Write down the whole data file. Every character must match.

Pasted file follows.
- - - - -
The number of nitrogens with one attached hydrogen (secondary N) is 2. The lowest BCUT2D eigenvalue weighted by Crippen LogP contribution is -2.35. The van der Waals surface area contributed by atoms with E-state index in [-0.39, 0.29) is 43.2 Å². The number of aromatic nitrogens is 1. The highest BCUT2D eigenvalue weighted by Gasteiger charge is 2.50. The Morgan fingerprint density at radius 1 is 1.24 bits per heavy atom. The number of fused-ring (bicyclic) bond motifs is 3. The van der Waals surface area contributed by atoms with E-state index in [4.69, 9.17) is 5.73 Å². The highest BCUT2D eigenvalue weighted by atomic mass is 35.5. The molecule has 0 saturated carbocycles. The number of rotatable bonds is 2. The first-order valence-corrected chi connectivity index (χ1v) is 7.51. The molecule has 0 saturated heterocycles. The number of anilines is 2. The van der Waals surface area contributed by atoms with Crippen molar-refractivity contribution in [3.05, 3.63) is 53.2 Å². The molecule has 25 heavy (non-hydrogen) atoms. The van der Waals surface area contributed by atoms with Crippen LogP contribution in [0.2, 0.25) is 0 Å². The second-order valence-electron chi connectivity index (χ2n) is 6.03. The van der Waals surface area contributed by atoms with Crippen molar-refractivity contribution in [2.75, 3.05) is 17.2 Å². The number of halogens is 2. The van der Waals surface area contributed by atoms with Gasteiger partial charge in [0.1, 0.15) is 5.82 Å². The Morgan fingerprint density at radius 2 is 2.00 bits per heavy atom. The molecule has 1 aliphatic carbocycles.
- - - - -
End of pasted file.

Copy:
The number of nitrogens with one attached hydrogen (secondary N) is 2. The lowest BCUT2D eigenvalue weighted by Crippen LogP contribution is -2.35. The van der Waals surface area contributed by atoms with E-state index in [-0.39, 0.29) is 43.2 Å². The number of aromatic nitrogens is 1. The highest BCUT2D eigenvalue weighted by Gasteiger charge is 2.50. The Morgan fingerprint density at radius 1 is 1.24 bits per heavy atom. The number of fused-ring (bicyclic) bond motifs is 3. The van der Waals surface area contributed by atoms with E-state index in [4.69, 9.17) is 5.73 Å². The highest BCUT2D eigenvalue weighted by atomic mass is 35.5. The molecule has 0 saturated carbocycles. The number of rotatable bonds is 2. The first-order valence-corrected chi connectivity index (χ1v) is 7.51. The molecule has 0 saturated heterocycles. The number of anilines is 2. The van der Waals surface area contributed by atoms with Crippen molar-refractivity contribution in [3.05, 3.63) is 53.2 Å². The molecule has 25 heavy (non-hydrogen) atoms. The van der Waals surface area contributed by atoms with Crippen LogP contribution in [0.2, 0.25) is 0 Å². The second-order valence-electron chi connectivity index (χ2n) is 6.03. The van der Waals surface area contributed by atoms with Crippen molar-refractivity contribution in [2.75, 3.05) is 17.2 Å². The number of halogens is 2. The van der Waals surface area contributed by atoms with Gasteiger partial charge in [0.1, 0.15) is 5.82 Å². The Morgan fingerprint density at radius 2 is 2.00 bits per heavy atom. The molecule has 1 aliphatic carbocycles.